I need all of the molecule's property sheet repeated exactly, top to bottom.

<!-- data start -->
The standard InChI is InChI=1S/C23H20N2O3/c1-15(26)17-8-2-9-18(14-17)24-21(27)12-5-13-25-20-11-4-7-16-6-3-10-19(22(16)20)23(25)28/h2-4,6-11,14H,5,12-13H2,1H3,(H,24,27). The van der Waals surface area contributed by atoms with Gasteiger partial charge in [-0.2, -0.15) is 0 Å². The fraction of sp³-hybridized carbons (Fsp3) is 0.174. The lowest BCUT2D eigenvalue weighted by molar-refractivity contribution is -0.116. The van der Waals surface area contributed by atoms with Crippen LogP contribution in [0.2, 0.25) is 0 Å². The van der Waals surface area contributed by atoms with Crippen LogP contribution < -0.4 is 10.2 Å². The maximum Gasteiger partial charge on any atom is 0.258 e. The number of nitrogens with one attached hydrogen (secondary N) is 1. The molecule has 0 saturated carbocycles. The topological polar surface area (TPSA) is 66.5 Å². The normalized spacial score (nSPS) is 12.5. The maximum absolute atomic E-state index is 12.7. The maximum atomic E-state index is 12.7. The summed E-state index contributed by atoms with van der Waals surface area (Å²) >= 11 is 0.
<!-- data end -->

The standard InChI is InChI=1S/C23H20N2O3/c1-15(26)17-8-2-9-18(14-17)24-21(27)12-5-13-25-20-11-4-7-16-6-3-10-19(22(16)20)23(25)28/h2-4,6-11,14H,5,12-13H2,1H3,(H,24,27). The van der Waals surface area contributed by atoms with Gasteiger partial charge in [-0.2, -0.15) is 0 Å². The fraction of sp³-hybridized carbons (Fsp3) is 0.174. The lowest BCUT2D eigenvalue weighted by molar-refractivity contribution is -0.116. The van der Waals surface area contributed by atoms with Crippen LogP contribution in [0.2, 0.25) is 0 Å². The van der Waals surface area contributed by atoms with Crippen LogP contribution < -0.4 is 10.2 Å². The maximum Gasteiger partial charge on any atom is 0.258 e. The number of nitrogens with one attached hydrogen (secondary N) is 1. The molecule has 0 saturated carbocycles. The topological polar surface area (TPSA) is 66.5 Å². The normalized spacial score (nSPS) is 12.5. The maximum absolute atomic E-state index is 12.7. The maximum atomic E-state index is 12.7. The summed E-state index contributed by atoms with van der Waals surface area (Å²) >= 11 is 0.